- The Amazon rainforest is around 5.5 mln square kilometres in size. That is about 192 times as large as the Netherlands.
- About twenty per cent of the earth’s oxygen is produced by the trees in the Amazon forest. The Amazon has an enormous impact on climate and global warming. After all, the trees store a huge amount of carbon.
- In the past fifty years, about twenty per cent of the Amazon forest was cut down.
- The Amazon forest is home to an incredible amount of life: about 16.000 tree species, 2,5 million types of insects, 40.000 different plants, 430 mammals, 1300 bird species, 380 reptiles, 400 amphibians and 3000 fish. And that’s just what has been discovered, a lot is still unknown.
- Many organisations dedicate themselves to the preservation of the rainforest. Think of WWF. Small scale eco-tourism is also a way to do your part. This way, the tropical rainforests earn money without people harming the forest or catching endangered animals.
My travel companions are asleep in their hammocks, only Samuel and I are awake. Samuel keeps watch, I am reflecting on the day in my hammock. An hour ago, we roasted and ate two tambaqui. The tambaqui is a really fatty fish, a type that likely lived in the old fishponds. The fish is fat because they feed on nuts and fruits from the trees that grow along the Amazon river. Delicious fish. Samuel lights up the treetops with a floodlight. There’s rustling up above. I climb out of my hammock and walk towards him. What’s there? ‘Night monkeys,’ Samuel whispers. ‘I keep them at a distance with the light. They are curious and drawn to the fire. But when they are in a large group, they can attack. Those animals go straight for your throat and have razor-sharp teeth.’
‘Night monkeys,’ Samuel whispers. ‘When they are in a large group, they can attack. Those animals go straight for your throat and have razor-sharp teeth.’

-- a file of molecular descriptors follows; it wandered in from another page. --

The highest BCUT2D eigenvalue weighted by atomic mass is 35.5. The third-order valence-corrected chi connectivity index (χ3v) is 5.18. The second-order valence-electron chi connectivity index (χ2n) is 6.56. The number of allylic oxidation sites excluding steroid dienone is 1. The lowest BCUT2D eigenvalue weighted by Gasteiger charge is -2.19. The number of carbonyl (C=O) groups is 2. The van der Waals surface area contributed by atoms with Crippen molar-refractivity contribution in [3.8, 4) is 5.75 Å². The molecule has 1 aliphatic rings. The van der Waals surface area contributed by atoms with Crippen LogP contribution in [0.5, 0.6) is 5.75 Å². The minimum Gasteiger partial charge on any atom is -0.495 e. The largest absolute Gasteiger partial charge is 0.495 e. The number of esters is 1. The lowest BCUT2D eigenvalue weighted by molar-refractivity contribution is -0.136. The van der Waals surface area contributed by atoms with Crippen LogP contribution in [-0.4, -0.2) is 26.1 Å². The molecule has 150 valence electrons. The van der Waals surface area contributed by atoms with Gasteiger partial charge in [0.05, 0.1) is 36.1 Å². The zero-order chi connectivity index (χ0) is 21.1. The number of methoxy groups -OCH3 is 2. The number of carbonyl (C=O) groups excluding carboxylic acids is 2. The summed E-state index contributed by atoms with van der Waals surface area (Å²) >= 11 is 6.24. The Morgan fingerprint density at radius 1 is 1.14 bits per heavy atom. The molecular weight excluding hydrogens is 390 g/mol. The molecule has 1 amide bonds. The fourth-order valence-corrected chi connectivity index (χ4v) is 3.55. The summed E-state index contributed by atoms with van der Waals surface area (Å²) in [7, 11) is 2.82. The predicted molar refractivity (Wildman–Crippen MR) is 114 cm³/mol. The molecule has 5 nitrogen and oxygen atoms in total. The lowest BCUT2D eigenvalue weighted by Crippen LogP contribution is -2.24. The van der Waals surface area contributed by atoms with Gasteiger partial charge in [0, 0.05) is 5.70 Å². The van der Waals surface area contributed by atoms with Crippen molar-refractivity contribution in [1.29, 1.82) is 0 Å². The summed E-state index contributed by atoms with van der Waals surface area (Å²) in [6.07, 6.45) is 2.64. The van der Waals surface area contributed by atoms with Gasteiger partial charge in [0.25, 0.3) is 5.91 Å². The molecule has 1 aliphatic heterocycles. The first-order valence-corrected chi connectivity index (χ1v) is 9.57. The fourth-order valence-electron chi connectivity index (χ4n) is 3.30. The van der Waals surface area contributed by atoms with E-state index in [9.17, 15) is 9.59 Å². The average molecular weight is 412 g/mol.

I look up and peer into the dark foliage, but see nothing. I grab a lamp and shine upwards. Did I see…? No, my western eyes are not trained to register the minimal movement that Samuel notices. I give up, bid Samuel good night and crawl back into my hammock. With him keeping watch, I dare to go to the jungle in my dreams.
Discover for yourself and help protect the rainforest
Vanessa and Leo only welcome a few guests each year. By offering responsible tourism and by working together with the locals, they try to create awareness on the biodiversity of the Amazon rainforest. Extremely exceptional are the expeditions to Pico de Neblina, the habitat of the Yanomami Indians. Amazon Emotions is one of the three parties developing sustainable tourism together with Yanomami. That tourism is important because it is ammunition against mining and tree farming that threaten the area. Do you want to discover the Amazon, learn about nature conservation and do your share in the preservation of the Amazon and her inhabitants?